In a countryside town bordering on a magical land, a young man makes a promise to his beloved that he'll retrieve a fallen star by venturing into the magical realm.
Directed by Matthew Vaughn
Starring Charlie Cox, Claire Danes, Mark Strong, and Michelle Pfeiffer
Initial Review by Phil Crone
While Stardust does subvert one of the bigger tropes in fairy tales, it ultimately embraces others. This is still a hero’s journey love story. The only difference here is that Tristan took a while to realize who he was after. I did enjoy Charlie Cox & Claire Danes as Tristan & Yvaine, but I never actually bought into their relationship. Why does Yvaine start falling for Tristan after he saves her in the inn? He had to do that to get Victoria! I was still emotionally invested in the ending, but I credit that to caring more about Tristan finding happiness than this relationship actually working. Speaking of the end, it was nice to see Yvaine ultimately save the day, proving to be more than just a damsel.
Getting to that end though is a bit of an issue. Stardust stumbles pretty heavily in the third act. The movie clocks in at 127 minutes, and I have a feeling they could have easily stood to either have 160 minutes or cut out some of the fat. One thing I always appreciate is when every character proves to be vital to the story in some way, and that was the case here. However, the sizes of roles were a little difficult to grasp. Look, I get it… You get Robert De Niro in your movie, you have to feature him. However, a lot of that stuff just didn’t work at all. He wasn’t a funny character, no matter how hard they tried to make him one. Again though, you have to keep him in in some way thanks to training Tristan to fight, getting them closer to the wall, and the lightning catching that proves to be important-ish in the fight with Lamia. And that’s the big issue here. What do you cut? It felt like Matthew Vaughn got to the scene where Tristan and Yvaine were dropped off near the wall, and the clock was already nearing 100 minutes. I’d be curious to see what additional info is in the book, as there were just a handful of bizarre things in the third act with almost no explanation. I felt like we needed some more explanation of Una and the witch that ordered her around. The whole scene where Tristan was turned into a mouse was just bizarre and pointless. Why did the witch feel compelled to do that?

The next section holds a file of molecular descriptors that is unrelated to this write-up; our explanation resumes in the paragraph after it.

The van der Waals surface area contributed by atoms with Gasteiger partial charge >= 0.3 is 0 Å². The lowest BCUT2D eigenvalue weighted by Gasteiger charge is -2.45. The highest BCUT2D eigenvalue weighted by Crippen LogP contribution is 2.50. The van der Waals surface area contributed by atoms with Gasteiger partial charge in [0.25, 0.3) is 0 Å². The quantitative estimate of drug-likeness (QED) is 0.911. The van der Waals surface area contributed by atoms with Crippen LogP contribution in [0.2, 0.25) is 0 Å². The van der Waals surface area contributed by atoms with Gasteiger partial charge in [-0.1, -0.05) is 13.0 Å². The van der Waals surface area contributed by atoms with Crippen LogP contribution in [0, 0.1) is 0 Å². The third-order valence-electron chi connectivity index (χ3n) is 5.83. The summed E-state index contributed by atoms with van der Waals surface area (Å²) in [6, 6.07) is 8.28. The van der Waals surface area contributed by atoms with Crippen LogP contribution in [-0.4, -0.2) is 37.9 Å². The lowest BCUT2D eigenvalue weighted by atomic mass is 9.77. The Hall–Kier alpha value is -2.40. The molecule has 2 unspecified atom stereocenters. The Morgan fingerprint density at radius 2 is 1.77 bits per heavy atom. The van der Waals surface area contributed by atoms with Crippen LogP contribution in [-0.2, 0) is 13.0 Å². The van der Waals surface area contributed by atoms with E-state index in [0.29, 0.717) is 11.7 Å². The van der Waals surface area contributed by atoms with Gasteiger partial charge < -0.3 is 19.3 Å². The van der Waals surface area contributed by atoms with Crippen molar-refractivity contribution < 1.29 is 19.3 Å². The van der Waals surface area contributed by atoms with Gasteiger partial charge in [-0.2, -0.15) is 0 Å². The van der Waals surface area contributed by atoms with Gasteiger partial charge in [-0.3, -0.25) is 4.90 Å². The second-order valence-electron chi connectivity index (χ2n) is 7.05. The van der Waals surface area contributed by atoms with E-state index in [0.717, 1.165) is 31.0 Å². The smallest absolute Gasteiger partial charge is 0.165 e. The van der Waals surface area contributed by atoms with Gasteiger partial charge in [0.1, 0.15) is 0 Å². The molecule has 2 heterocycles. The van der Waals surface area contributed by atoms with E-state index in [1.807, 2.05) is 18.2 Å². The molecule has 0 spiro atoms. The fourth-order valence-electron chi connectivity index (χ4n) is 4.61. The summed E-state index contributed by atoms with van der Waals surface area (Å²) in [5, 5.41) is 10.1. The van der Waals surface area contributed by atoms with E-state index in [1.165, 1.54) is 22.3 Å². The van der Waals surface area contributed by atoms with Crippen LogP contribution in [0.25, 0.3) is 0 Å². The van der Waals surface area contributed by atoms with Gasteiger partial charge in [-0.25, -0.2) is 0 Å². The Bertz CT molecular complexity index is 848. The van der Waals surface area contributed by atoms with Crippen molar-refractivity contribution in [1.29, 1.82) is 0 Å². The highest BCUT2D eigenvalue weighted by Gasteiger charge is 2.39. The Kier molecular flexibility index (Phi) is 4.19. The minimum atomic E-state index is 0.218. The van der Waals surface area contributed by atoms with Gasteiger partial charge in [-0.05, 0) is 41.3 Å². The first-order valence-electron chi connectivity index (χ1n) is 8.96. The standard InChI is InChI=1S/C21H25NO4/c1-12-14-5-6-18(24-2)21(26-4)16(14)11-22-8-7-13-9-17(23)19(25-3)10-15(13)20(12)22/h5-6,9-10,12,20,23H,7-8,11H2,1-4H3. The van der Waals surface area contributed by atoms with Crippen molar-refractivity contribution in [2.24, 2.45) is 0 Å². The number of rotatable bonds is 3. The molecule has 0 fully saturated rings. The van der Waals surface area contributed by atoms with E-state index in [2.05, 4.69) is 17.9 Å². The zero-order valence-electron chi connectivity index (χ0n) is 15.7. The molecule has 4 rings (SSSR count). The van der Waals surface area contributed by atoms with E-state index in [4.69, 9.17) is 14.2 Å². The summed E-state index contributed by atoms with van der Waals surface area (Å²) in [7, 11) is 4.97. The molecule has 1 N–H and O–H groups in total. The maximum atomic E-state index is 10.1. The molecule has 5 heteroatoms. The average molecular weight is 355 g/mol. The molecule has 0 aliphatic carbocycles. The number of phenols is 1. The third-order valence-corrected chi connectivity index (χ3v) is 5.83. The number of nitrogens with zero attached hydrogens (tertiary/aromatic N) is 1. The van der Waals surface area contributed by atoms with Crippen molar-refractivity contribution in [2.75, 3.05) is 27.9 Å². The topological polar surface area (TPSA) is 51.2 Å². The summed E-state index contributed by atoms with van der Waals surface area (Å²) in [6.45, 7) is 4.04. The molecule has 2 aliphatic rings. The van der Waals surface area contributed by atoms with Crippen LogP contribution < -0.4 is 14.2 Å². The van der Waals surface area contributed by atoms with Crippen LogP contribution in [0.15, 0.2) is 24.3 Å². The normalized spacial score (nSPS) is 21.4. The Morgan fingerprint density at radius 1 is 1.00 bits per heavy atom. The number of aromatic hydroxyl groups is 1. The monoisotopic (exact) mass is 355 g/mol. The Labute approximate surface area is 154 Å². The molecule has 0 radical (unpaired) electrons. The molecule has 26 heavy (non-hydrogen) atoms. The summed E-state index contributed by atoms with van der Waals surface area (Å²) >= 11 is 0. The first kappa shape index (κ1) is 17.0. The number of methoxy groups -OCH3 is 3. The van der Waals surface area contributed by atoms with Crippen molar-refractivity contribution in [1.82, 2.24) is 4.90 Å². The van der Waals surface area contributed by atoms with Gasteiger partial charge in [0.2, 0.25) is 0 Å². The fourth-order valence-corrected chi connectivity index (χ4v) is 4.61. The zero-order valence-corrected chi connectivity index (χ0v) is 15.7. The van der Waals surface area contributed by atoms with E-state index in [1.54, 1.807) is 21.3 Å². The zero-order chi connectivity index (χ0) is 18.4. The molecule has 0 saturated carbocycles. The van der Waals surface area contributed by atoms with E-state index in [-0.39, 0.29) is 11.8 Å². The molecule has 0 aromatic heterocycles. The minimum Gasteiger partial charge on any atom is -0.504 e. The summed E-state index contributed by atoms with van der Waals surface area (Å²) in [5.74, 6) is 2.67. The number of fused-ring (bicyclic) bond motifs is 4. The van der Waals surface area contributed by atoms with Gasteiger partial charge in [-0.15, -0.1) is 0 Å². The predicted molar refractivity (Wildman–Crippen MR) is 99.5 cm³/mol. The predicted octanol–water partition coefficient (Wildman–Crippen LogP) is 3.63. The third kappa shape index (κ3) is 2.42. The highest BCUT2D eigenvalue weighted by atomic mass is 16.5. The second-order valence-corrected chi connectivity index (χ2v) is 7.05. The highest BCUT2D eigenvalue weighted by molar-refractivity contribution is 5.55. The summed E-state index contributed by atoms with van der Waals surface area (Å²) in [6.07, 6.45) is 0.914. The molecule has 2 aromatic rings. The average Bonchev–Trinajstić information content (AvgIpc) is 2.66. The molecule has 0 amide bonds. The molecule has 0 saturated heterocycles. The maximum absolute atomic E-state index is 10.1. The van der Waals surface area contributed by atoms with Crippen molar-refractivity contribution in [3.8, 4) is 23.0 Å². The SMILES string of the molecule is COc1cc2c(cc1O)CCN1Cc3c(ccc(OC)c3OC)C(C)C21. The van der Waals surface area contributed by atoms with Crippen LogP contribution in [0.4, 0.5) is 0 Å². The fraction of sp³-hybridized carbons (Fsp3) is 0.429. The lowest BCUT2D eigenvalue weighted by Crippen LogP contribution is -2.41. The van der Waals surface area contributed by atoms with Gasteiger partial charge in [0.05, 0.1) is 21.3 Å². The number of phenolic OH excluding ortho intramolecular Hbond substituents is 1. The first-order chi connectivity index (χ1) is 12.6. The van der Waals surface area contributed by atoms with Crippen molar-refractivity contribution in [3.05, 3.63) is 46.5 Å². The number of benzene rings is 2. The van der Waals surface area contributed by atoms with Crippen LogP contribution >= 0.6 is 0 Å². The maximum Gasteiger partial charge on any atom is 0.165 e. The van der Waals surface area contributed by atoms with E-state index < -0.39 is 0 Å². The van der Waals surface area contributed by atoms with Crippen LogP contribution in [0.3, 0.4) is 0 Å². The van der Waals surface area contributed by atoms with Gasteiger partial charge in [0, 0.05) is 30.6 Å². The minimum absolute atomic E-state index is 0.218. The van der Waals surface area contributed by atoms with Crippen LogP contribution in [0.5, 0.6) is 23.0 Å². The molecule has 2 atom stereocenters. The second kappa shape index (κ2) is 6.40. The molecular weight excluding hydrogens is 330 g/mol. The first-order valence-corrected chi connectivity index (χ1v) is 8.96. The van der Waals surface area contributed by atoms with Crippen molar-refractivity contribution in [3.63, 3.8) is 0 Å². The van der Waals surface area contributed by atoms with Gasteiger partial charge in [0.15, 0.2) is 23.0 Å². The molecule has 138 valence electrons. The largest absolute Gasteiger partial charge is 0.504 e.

Stardust is a fine fairy tale that likely was a better book than it is movie. I did enjoy my time with it, but I was left a little confused by some of the decisions made. Given that it’s Neil Gaiman, I assume the source material was great, and there’s a great movie in it somewhere. Unfortunately, this isn’t it.
+ Questions some of the tired tropes of the genre
+ Tristan is a character that’s easy to root for
+ All actions prove vital to the story
- Still falls into tropes
- Tough to buy the Tristan/Yvaine relationship
- Captain Shakespeare